McKinsey suggests that the COVID-19 crisis will reshape the construction industry, radically shift supply and value chains, and create the blueprint for the industry moving forward. While all of these are certainly true, COVID-19 isn’t simply a “disrupter.” It’s a tangible threat to the industry’s bottom-line. How is COVID-19 impacting the 2021 forecast for construction, as well as what’s left of 2020?
Ed Zarenski — a construction economics analyst that runs the blog Construction Analytics — recently compared last year’s 2020 forecast with actual yields so far this year. In doing so, Zarenski is attempting to provide the most accurate measure of industry decline. The difference between these two numbers (i.e., actual YTD vs pre-pandemic forecast YTD) represents the impact COVID-19 has had on spending, starts and cash flow.
Project Delays and Shutdowns Tarnish Predictions
Shutdowns and delays don’t usually hit the record books immediately. Slowdowns in these areas will play out over a few years. For larger products with three to four-year windows, these delays and shutdowns may not accurately show cash flow frictions for half a decade.
However, shutdowns and project delays highlight current market conditions. In addition, these variables showcase the impact of global restrictions, and help us forecast down-the-line cash flow and liquidity issues that may be generated due to COVID-19.
Year-to-date, total construction starts (when compared with early-year predictions) are down 14 percent. Residential construction — which has been held above water by unprecedented housing demands and local ordinances meant to jumpstart the economy — is down a mere 5 percent.
Highway and Bridge Development
Perhaps surprisingly, highway and bridge development is up compared to forecasts. Patrick McKenna, President of the American Association of State Highway and Transportation Officials (AASHTO), went on record in May discussing how highway and bridge construction could potentially be halted for up to a year and called the issue “a very large concern.” However, infrastructure — particularly in this segment — is being fueled by pseudo-stimulus programs aimed at pushing economic recovery. This particular area of construction continues to push forward despite pandemic guidelines.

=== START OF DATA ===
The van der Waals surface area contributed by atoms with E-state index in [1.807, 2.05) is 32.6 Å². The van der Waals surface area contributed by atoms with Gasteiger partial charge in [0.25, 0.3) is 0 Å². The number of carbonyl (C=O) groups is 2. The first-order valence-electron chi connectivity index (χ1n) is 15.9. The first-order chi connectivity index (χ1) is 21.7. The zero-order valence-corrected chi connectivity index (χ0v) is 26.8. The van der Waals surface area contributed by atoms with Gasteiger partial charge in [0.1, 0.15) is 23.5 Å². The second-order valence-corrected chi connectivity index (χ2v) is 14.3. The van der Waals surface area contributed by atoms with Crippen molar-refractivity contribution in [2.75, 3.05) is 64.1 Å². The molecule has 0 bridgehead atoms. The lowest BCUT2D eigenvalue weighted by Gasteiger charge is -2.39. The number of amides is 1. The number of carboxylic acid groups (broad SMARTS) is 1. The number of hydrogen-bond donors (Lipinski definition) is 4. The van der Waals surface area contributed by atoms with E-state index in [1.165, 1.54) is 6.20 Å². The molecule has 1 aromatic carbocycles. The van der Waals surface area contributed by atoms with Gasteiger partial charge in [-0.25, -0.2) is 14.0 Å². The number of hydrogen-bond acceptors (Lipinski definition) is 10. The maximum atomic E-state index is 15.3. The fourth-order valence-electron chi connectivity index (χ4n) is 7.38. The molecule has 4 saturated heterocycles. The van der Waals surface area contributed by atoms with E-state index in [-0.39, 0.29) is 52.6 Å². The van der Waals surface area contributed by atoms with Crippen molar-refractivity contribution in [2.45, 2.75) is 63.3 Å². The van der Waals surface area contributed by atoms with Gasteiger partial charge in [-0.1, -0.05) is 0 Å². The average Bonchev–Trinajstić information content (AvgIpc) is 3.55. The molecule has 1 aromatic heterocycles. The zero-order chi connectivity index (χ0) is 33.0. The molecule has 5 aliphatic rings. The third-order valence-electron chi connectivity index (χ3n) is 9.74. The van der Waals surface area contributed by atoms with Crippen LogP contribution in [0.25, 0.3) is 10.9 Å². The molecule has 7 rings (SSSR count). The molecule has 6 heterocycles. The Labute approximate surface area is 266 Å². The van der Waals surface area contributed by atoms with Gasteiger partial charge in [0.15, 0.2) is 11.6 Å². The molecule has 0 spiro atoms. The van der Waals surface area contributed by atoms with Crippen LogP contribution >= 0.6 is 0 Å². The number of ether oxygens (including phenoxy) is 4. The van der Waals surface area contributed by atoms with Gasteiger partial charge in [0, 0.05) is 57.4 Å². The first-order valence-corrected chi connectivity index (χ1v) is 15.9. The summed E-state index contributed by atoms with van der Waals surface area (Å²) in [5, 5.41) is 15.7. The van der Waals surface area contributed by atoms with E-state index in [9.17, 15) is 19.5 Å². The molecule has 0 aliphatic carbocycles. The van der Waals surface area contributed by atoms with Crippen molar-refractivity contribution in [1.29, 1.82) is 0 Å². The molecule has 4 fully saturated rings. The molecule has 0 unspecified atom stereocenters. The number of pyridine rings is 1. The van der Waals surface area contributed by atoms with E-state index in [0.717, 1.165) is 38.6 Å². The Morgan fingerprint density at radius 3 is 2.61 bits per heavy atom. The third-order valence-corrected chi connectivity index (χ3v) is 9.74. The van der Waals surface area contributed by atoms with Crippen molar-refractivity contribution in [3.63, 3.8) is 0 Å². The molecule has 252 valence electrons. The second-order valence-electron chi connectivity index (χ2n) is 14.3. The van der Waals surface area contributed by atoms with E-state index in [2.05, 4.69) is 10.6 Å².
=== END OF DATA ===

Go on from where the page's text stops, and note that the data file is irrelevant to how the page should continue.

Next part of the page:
The biggest fall is in nonresidential, which is down 22 percent. While the future impact of COVID-19 on the construction industry remains a well-discussed mystery, the truth is: nonresidential construction has suffered massive losses over the past few months.
A recent Duker Frontier report notes that nonresidential historically declines in-line with economic downturns. However, they also note that additional COVID-19 specific challenges have hit nonresidential construction particularly hard, including:
- Obtaining permits
- Dealing with virtual inspections
- Talent acquisition issues
- Converging and varying local, state, and federal ordinances
A Decline in New Starts Impacts Cash Flow and Creates Murky Financials
Office, retail, hotels and commercial garages have all suffered from drops in new starts and backlogs. The increased pressure on eCommerce delivery models did spring life into warehouses, which grew slightly from last year. However, even warehouses failed to meet 2019 projections.
The damage isn’t equally spread. In areas like New Jersey, regional starts dropped 63 percent compared to the same month last year. “It’s the economic uncertainty that’s chilling construction,” commented Jeff Burd, owner of the Tall Timber Group.
Starting Backlogs — a measure of the Estimate-to-Complete (ETC) for projects at the start of a quarter — has fallen across all categories compared to early predictions. This backlog friction is going to impact cash flow for years.
The simple truth is this. We aren’t exactly sure how far-reaching the damage is at the moment. The disparity in project lengths and start dates, as well as confusion surrounding when, where and how projects get completed, creates murky financial predictions for the next few years.
2021 Forecast: Low Construction Volume
Construction companies are still operating in unfamiliar territory. With the weight of new ordinances, guidelines and regulatory structures bearing down on company owners, trying to predict cash flow is particularly difficult. But, Ed Zarenski puts together a compelling case backed by the Department of Commerce data.
According to Ed, 2020 spending will go up 1.4 percent compared to 2019. Then, in 2021, spending will be down by 1.4 percent. To top things off, he predicts that “we will not see construction volume return to February 2020 levels at any time in the next three years.” His argument is that this cash flow shrinkage will reduce available jobs in construction.
However, it’s a mixed bag. Past surveys, like this one during the 2008 recession, indicate that people flock to new jobs, and few invest in skilled training during an economic downturn. If COVID-19 is anything like past economic stagnation, fewer people will return to construction, creating a war for talent, much like we still see today.
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